Case Study Part Two: The Data Complexities
We learned a lot from getting up close with the cultural events data from Data Thistle that we described in the previous blog post. One of the complexities of the data, which has an effect on the results of analyses undertaken with these data, is the difference between categories and tags.
Events are assigned only one category from a static list of 15 categories.
Events can also be assigned multiple tags and these are a crowd-sourced list of descriptors generated by the event creators.
For example, an event categorised as ‘Music’ may also have the tag ‘Folk’ to provide more nuanced information about the genre of music.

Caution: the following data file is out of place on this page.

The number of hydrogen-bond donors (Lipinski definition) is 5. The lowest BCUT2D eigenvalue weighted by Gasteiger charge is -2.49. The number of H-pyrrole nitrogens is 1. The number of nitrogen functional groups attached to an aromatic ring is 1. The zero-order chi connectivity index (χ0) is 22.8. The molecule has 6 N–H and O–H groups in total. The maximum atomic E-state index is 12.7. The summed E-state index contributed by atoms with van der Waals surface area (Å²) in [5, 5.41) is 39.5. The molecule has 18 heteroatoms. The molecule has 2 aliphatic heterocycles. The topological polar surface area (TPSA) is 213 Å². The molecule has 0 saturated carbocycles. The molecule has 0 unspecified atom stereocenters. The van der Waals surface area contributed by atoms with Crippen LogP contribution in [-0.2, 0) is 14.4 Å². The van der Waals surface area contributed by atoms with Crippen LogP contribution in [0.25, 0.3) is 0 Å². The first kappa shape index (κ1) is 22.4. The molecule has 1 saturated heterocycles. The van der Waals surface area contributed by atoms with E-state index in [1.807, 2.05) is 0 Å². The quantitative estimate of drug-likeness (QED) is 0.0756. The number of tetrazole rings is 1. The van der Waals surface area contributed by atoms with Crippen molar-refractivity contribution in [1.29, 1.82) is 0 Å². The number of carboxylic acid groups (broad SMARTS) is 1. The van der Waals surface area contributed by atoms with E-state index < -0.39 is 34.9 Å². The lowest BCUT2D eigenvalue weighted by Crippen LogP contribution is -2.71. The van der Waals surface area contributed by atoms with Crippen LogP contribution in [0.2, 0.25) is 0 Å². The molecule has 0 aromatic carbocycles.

The above graph shows the frequency of events tagged as ‘Kids’ and ‘LGBT’ in each category in our dataset.
In the case of ‘Kids’ events, most events tagged as ‘Kids’ are also categorised as ‘Kids’, however, events tagged as ‘Kids’ also appear in most of the other categories as well. This is the same for events tagged as ‘LGBT’.
As can be seen here, tagging and categorisation are not always in agreement. Understanding the difference between querying the data by category, tag or both will affect the findings that can be gleaned from this data by future users.
(Image courtesy of Rosa Filgueira, ToLCAAH)